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IPFS News Link • Yemen


•, by Larry Johnson

You know how it is, Iranians, Yemenis, they all look alike. While the bombs are causing some damage in Yemen, Yemen has seen it before and is unfazed. In fact, the bombing appears to be strengthening the resolve of Yemen to continue its blockade of the Red Sea.

The United States does not have enough bombs to force Yemen to surrender. Why? Yemen's rocket and missile force is mobile. They can move dozens of missiles at the same time in different directions, which then forces the United States, notwithstanding robust ISR, to find the needles in the haystack that is Yemen. The U.S. can kill and destroy some, but not all.

But that is not the big problem. The U.S. Navy does not have the ability to sustain its presence off the coast of Yemen. My friend, Stephen Bryen, has written his usual excellent article detailing the problem:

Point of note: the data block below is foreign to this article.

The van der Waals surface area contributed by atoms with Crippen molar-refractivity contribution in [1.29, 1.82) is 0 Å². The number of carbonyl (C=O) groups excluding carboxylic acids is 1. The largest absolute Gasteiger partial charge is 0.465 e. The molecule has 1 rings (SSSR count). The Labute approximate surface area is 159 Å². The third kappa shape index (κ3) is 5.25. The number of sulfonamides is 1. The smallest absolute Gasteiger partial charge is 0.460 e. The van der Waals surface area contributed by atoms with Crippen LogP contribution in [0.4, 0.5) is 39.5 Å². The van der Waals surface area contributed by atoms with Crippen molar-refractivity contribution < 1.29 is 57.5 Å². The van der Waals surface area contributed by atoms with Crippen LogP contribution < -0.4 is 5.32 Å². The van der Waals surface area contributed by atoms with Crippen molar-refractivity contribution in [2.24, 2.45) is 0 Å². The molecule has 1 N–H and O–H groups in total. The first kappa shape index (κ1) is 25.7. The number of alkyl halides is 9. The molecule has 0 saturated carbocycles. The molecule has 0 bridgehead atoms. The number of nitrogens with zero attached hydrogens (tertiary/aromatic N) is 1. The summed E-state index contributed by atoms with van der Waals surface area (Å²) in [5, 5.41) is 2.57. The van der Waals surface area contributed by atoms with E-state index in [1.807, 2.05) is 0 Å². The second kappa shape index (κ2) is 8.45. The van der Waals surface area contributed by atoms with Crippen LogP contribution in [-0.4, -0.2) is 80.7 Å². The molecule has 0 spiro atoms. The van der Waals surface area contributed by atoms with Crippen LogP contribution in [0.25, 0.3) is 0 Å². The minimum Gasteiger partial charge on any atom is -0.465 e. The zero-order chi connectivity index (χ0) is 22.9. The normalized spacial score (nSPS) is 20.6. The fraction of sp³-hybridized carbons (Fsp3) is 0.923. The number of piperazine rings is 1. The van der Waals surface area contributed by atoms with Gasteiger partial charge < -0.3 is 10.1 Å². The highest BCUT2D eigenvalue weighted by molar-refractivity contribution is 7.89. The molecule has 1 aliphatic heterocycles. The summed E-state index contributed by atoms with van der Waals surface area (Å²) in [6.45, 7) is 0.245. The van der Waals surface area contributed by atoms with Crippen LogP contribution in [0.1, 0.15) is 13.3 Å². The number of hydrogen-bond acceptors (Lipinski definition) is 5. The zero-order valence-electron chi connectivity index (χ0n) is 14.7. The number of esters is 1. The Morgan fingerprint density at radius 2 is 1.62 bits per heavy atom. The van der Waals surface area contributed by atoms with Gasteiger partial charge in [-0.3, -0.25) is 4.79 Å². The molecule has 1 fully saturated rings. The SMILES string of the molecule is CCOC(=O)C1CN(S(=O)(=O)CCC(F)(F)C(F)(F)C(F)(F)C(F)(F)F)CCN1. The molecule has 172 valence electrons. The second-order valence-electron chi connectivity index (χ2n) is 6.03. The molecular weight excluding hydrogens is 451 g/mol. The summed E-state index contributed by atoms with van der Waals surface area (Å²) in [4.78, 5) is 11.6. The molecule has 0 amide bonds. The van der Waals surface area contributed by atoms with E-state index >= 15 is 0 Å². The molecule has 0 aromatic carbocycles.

The first answer relates to the number of missiles aboard a ship. US ships are relying on SM-2 missiles, part of the AEGIS system. One expert estimates the number available as follows:

"The [AEGIS] destroyers have a complement of 96 VLS cells, while the [Ticonderoga class] cruisers have 122. …However, they need to fit a mixture of weaponry in those cells so they can't all be used for air defense. This includes:

ESSM (quad packed into a single cell)

SM-2 (and its newer counterpart the SM-6)

Tomahawk cruise missiles

ASROC anti-submarine missile

SM-3 anti-ballistic missile